I had a dream once. After I had done therapy. After I had lost all the weight and started running seriously up to a half-marathon. After I had done everything to get away from who I use to be. I dreamed about seeing myself at a distance. Fat, high-school me laughing and talking to friends under a gazebo. And I realized something.
I loved that girl so much, and I had not been fair to her.
Being thinner didn’t make me better. Traveling the world didn’t really change who I was. Achieving this that or the other did not make me superior to that girl.
In many ways she was a better friend, a better dreamer, more honest, and a lot less full of crap. And the fact that she was fatter didn’t matter at all. In pursuit of being a new person, I’d killed a lot of things about myself that were actually the best bits. And I needed to go back for that girl to apologize to her for so many things.
Hate is such a strong word, and yet, I would be lying if hate wasn’t the way I felt about many of the people I have met in my life who commented on my weight. Maybe not the entirety of each person, but definitely the part of them that decided they needed to fix me or comment. Hate. Hate. Hate. Hate.
Whoever decided school weigh-ins were a good idea. Hate them.
To anyone who ever told me that I would need to lose weight to get a date or a job. Hate whatever in you thought that was a thing you should say.
To anyone who compared me to someone thin and used that as means to show me how successful I could be–yup. Hate that. Trying hard to not hate you. Hate you a little.
To anyone who looked at all the success I did in fact have in my life and then hinted that I should still lose weight for it to count. Hate oh I hate that.
I hate the entire cultural dialogue around weight. Hate it hate it hate it.
And to me, the person who has absorbed and accepted those comments, or over-interpretted those comments into a thin layer of pain coating my skin at every moment, I hate me a little too.
My weight, or abundance of it, or IMAGINED abundance of it, was at the epicenter of so many weird choices I made in life.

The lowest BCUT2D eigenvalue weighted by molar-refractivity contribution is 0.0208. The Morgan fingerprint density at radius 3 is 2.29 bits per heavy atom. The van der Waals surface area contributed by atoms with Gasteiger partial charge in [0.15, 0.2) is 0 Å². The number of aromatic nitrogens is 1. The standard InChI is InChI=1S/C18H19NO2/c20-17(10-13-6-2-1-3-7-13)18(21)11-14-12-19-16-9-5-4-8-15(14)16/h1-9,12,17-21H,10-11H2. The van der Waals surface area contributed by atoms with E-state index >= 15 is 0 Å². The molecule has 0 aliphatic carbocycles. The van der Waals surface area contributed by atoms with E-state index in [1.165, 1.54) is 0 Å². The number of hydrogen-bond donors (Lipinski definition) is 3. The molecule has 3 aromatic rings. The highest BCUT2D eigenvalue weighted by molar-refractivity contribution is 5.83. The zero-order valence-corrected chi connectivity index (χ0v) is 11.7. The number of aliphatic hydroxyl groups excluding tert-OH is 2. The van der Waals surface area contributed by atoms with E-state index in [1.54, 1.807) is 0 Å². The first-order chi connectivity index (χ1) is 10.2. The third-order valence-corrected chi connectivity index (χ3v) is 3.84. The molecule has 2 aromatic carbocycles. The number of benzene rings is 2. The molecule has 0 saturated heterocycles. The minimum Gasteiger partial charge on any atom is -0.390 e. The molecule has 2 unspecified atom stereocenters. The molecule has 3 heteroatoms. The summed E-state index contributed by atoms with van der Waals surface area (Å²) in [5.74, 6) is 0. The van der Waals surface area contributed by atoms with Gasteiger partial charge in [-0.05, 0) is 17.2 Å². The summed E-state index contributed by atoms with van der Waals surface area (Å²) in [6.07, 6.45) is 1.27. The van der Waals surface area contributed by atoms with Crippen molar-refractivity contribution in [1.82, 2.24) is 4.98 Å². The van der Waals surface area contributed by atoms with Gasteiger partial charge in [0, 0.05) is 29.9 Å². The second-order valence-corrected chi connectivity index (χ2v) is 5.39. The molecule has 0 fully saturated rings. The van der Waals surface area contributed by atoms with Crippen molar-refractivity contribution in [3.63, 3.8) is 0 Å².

I didn’t wear things that looked pretty or take care of myself because being fat made it seem pointless.
I didn’t assert myself in things I wanted to do or accomplish, because I thought I was too fat.
I couldn’t walk into a single room without checking to see if I was the fattest girl there, and thereby reduced every other woman I knew to fat/not fat (becoming, myself, one of the people I hated).
Here’s the weird thing–I KNOW how to lose weight and I’m good at it. But sometimes I’m vengefully fat. I’m fat so I don’t get flirted with by random strangers when I just wanted to be left alone. I’m fat so I get evaluated as harmless instead of competition by other women. I’m fat as proof that my intelligence and ability can stand on their own thank-you-very-much and I never needed to be thin to succeed, get a job, get a date, or have a life.
But there’s always this little girl inside of me that hates being fat. That girl also hates that there’s probably about a half a pound of acceptability before the people who label you as fat suddenly label you as “too thin.” (Actually, it’s probably optimistic to assume there’s a half pound like that at all). That little girl has been a mad, self-hating, people who are obsessed with fatness hating, ball of rage for a very long time.
I’ve lost some weight again, post baby. I’m back on that special part of my brain that seems to be good at it, and with no future children planned, this time it has a chance to stick forever. I’ve felt it click. I could do this for a long time. And again I’m confronted with what always surprises me: my absolute fear of losing weight. What if I’m thin and still fail? What if I’m thin but actually still a miserable self-hating person? Or far, far WORSE, what if I’m thin and it really is the only thing anyone cared about and everything gets easier?
When I want to lose weight, really want to–It’s not to change how I look or please people.
It’s because I want to run faster.
It’s because I don’t want to get so tired playing soccer with my sons.